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The Role of Expert Witnesses in Personal Injury Suits

What Is an Expert Witness?

An expert witness is a person who possesses particular technical knowledge of a subject matter or field that is closely related to an issue pending in a court case. In fact, an expert witness is required to have special knowledge, training, or education to be able to testify in a court proceeding. If the expert has such knowledge, then he or she may offer testimony on evidence in a suit without the requirement of directly witnessing the underlying events and facts at issue. This is because the expert's special knowledge deems him or her an authority figure in his or her particular field, able to review and analyze matters involving his or her area of authority.

What Is the Purpose of the Expert Witness?

The purpose of the expert witness in litigation is to assist the trier of fact, whether that be a judge or jury. The expert is there to help the trier of fact reach a conclusion in a court proceeding. The expert's analysis, review, investigation, and professional opinion may highlight facts, evidence, or information that was not otherwise focused upon in the case, through lay witness testimony or other means. The expert witness' analysis, review, investigation, and opinions may either bolster or contradict the testimony of other lay witnesses or competing expert witnesses hired by the other side. Often, technical, sophisticated, and complex litigation comes down to a battle of the expert witnesses hired by each side, whether they be medical, technical, engineering, financial, criminal, or other types of professionals.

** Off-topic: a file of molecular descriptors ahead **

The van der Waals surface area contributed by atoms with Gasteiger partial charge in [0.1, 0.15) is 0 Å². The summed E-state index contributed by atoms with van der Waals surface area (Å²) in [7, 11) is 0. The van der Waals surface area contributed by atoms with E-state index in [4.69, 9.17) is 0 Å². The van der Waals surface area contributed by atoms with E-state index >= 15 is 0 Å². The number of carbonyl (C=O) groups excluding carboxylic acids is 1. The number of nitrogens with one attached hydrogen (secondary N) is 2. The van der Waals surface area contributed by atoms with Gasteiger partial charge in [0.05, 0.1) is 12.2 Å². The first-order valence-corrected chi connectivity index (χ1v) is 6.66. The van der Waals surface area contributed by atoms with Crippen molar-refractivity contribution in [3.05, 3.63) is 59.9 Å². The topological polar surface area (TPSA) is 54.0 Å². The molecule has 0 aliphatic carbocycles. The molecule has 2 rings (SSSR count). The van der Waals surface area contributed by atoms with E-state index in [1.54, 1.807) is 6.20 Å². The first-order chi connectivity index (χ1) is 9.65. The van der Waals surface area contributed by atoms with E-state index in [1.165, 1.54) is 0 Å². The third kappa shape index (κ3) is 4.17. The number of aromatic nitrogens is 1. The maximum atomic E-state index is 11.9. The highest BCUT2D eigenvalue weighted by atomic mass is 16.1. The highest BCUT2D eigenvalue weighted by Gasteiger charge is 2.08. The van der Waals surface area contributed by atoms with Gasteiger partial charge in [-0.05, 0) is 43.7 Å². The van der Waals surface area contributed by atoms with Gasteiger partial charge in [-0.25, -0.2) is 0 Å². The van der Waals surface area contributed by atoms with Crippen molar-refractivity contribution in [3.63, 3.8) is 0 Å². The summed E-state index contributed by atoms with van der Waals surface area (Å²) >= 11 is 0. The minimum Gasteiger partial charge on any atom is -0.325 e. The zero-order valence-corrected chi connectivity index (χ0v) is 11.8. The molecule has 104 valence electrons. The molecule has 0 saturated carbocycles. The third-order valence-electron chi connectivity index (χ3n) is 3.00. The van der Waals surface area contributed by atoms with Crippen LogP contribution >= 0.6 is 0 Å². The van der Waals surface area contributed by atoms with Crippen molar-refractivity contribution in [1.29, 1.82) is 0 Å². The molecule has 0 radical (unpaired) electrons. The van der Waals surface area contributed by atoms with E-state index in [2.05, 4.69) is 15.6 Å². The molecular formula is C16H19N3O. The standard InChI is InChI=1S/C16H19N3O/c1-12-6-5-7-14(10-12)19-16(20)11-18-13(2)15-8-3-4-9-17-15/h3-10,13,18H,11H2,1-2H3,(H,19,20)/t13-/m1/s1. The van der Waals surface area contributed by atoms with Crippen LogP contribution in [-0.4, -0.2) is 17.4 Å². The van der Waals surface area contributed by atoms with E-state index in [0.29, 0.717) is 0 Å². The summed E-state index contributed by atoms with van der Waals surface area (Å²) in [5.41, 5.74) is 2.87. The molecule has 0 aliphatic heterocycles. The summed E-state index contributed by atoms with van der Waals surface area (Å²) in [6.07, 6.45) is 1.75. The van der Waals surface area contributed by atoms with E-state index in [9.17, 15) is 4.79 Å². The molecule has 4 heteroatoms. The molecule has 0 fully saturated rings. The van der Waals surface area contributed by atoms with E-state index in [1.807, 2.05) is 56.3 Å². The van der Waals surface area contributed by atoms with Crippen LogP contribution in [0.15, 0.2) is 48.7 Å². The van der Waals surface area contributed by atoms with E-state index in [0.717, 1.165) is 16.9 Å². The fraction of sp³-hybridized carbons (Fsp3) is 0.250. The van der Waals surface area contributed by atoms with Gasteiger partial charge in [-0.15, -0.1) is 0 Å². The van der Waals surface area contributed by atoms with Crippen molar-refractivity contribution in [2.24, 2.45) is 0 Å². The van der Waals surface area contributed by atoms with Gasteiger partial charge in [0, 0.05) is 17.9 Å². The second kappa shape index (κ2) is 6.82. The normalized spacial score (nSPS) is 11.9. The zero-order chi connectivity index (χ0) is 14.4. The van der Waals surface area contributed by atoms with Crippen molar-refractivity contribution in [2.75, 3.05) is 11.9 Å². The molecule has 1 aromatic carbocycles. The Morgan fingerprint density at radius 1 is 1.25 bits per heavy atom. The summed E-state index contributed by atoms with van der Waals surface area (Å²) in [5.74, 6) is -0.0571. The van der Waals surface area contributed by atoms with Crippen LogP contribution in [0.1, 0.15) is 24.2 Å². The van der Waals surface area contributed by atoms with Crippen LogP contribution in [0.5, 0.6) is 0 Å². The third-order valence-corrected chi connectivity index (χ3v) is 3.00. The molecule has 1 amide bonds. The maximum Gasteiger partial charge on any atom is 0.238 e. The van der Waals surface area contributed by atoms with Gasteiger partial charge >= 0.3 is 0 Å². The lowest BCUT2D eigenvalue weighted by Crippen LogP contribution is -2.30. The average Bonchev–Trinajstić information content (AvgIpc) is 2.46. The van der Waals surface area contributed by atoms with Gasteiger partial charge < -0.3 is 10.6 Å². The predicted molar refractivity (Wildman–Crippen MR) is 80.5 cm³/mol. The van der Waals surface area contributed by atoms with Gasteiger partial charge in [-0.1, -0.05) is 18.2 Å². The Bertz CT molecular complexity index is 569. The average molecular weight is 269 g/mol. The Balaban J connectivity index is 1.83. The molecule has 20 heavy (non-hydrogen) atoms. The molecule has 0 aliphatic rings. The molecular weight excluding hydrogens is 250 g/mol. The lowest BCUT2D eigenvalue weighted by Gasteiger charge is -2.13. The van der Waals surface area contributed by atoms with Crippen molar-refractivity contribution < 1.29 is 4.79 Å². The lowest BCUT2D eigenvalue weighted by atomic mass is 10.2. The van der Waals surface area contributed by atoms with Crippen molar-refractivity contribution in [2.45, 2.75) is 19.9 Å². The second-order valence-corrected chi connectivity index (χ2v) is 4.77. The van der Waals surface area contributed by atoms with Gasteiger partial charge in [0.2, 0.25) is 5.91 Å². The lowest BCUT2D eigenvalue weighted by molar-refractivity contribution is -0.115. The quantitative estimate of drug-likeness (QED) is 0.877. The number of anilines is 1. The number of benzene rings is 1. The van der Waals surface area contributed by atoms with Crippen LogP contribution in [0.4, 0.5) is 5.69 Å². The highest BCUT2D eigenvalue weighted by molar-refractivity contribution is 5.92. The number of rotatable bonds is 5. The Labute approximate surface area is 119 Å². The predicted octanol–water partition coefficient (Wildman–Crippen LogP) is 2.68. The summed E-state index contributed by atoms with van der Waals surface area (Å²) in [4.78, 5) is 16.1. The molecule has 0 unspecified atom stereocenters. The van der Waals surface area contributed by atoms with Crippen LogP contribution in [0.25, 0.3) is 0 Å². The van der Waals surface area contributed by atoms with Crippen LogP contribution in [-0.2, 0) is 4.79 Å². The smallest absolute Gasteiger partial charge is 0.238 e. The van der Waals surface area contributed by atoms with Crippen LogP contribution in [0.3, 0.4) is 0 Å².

What Types of Expert Witnesses Are There?

Expert witnesses can hail from a variety of fields of study and work. The common denominator is that they have special technical knowledge that sets them apart. In personal injury suits, the expert witnesses are often from medical fields, as they testify about the nature and extent of the claimant's injuries, likely causes, recommended treatment, prognosis, time line for recovery, impacts of the injury on the claimant's lifestyle, costs of treatment, and the like.

Are There Limits to the Use of Expert Witnesses?

An expert witness is restricted to testifying within the scope of his or her particular and special knowledge base. The expert must be qualified in his or her field. The process for achieving that qualification in the courtroom on the witness stand is called voir dire. Voir dire is a series of questions and proffered information, first by counsel who offers the expert's testimony and then by opposing counsel, about the education, training, work experience, teaching, and publications of a prospective expert witness candidate. An expert witness who qualifies under the voir dire process is defined as an expert in a particular limited field or subject matter for the purpose of that litigation.